It took possibly just 15 minutes for a man to carry out a deadly attack that killed at least 84 people, and injured more than 400 in the French city of Nice on July 14, 2016. But, the impact stayed for a long time among the residents of France as the victims struggle to return to normalcy.
Around 10:30 on the evening of July 14, 2016, Mohamed Lahouaiej Bouhlel, 31, intentionally drove a 19-ton rental truck at high speed onto the sidewalk of the Promenade des Anglais and careened into crowds as they were leaving the annual fireworks marking mark France's Bastille Day. According to reports, there were 37 foreigners from 19 countries; about a third of those killed were Muslim.
On Friday, thousands gathered in the Mediterranean city of Nice, France, to commemorate the death anniversary of those 86 victims, who were killed one year ago. Preparations have been underway for the commemoration and rehearsals took place for a military parade in a central square. However, there were no fireworks along the beach promenade during the commemoration, as is the tradition on Bastille Day.
President Emmanuel Macron was present in the evening concert to express the sorrow still felt by all the Nice residents. Macron paid his respects at a special memorial ceremony outside of Nice's Place Massena, just a few yards away from the Promenade des Anglais. Earlier, the citizens were handed some 12,000 plaques, which were colored in blue, white and red, to place on the seaside boulevard. When they finished, it spelt out the French slogan: "Liberty, Equality, Fraternity."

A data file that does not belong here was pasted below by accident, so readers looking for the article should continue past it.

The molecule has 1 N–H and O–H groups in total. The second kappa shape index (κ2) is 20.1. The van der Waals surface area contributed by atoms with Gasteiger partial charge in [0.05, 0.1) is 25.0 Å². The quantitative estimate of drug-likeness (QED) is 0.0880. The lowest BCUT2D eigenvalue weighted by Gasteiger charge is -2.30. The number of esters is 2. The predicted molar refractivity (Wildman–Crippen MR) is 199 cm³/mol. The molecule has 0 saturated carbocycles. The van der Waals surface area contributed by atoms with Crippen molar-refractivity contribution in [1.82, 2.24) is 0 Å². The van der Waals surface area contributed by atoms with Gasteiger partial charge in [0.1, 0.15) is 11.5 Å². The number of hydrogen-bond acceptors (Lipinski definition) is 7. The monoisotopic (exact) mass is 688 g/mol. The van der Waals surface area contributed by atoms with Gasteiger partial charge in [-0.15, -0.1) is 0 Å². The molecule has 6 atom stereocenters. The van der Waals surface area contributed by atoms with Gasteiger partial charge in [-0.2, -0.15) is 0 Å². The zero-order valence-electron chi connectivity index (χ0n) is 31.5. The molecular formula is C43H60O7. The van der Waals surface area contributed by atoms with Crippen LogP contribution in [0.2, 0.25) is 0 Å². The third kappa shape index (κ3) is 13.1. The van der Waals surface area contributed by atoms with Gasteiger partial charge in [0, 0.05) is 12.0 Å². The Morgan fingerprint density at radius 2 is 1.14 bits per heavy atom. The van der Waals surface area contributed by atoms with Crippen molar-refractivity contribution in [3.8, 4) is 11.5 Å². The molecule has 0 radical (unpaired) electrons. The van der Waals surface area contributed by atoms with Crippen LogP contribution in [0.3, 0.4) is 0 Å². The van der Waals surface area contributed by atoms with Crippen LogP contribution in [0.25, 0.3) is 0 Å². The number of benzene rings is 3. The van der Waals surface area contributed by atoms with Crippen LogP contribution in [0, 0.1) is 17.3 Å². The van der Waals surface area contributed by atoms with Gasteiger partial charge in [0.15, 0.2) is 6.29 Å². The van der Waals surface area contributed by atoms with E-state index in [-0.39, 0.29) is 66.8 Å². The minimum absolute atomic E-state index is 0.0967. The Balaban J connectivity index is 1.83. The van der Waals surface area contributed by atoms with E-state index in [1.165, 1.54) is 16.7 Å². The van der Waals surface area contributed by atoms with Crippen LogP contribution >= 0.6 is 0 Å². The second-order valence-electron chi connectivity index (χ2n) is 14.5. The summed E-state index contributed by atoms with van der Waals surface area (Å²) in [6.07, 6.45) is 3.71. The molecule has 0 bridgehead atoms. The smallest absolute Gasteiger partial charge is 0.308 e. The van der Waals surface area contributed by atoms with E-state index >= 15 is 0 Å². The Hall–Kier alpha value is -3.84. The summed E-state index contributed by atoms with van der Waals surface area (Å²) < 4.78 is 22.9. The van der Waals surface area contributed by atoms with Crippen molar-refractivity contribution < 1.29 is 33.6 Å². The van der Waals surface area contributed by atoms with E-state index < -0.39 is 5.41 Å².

However, amid all these commemoration event, the question remains the same: are the citizens of the country safe now? Nearly 3,000 family members and people, who witnessed the attack, are still in psychiatric treatment. It includes many children, who can only slowly process the shock they experienced. Reports said that the survivors still suffer from sleep disorders and panic attacks.
Many people have turned down the invitation from President Macron to attend the memorial events, while for some, this was the first chance they've had to return to the Boulevard des Anglais.
"In the last few weeks, we've had contact with many of those affected, in preparation for the memorial events on July 14. We spoke with 70 people, and three told us that they wouldn't find it helpful to meet the president," Sophia Seco from FENVAC, an organization representing the victims, told DW, an online website.
Meanwhile, many of the victim families are still not happy with the government over the slow pace of victim compensation. According to reports, only 25 of the promised 300 million euros ($342 million) have been paid out. In this gallery, IBTimes Singapore has compiled a series of images of the commemoration event.